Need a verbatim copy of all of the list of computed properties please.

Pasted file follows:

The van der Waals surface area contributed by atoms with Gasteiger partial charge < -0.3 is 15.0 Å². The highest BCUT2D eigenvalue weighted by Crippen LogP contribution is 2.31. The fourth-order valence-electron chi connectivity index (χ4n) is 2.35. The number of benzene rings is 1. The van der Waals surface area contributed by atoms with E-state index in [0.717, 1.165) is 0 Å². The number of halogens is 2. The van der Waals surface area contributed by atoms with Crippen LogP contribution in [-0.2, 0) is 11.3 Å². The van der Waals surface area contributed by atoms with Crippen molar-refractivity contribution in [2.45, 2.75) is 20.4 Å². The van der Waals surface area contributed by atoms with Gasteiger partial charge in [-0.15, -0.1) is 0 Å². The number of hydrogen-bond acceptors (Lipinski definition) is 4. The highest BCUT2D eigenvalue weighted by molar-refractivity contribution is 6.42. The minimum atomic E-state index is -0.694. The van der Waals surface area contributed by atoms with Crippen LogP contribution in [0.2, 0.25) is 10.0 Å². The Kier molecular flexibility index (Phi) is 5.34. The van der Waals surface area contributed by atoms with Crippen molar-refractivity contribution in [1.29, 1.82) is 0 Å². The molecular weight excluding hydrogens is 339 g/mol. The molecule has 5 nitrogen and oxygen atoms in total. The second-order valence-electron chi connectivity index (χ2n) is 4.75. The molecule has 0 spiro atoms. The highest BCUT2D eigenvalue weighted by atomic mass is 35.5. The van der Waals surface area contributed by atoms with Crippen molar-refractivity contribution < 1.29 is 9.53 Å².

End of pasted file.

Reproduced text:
The van der Waals surface area contributed by atoms with Gasteiger partial charge < -0.3 is 15.0 Å². The highest BCUT2D eigenvalue weighted by Crippen LogP contribution is 2.31. The fourth-order valence-electron chi connectivity index (χ4n) is 2.35. The number of benzene rings is 1. The van der Waals surface area contributed by atoms with E-state index in [0.717, 1.165) is 0 Å². The number of halogens is 2. The van der Waals surface area contributed by atoms with Crippen LogP contribution in [-0.2, 0) is 11.3 Å². The van der Waals surface area contributed by atoms with Crippen molar-refractivity contribution in [2.45, 2.75) is 20.4 Å². The van der Waals surface area contributed by atoms with Gasteiger partial charge in [-0.15, -0.1) is 0 Å². The number of hydrogen-bond acceptors (Lipinski definition) is 4. The highest BCUT2D eigenvalue weighted by molar-refractivity contribution is 6.42. The minimum atomic E-state index is -0.694. The van der Waals surface area contributed by atoms with Crippen LogP contribution in [0.2, 0.25) is 10.0 Å². The Kier molecular flexibility index (Phi) is 5.34. The van der Waals surface area contributed by atoms with Crippen molar-refractivity contribution in [1.29, 1.82) is 0 Å². The molecular weight excluding hydrogens is 339 g/mol. The molecule has 5 nitrogen and oxygen atoms in total. The second-order valence-electron chi connectivity index (χ2n) is 4.75. The molecule has 0 spiro atoms. The highest BCUT2D eigenvalue weighted by atomic mass is 35.5. The van der Waals surface area contributed by atoms with Crippen molar-refractivity contribution < 1.29 is 9.53 Å².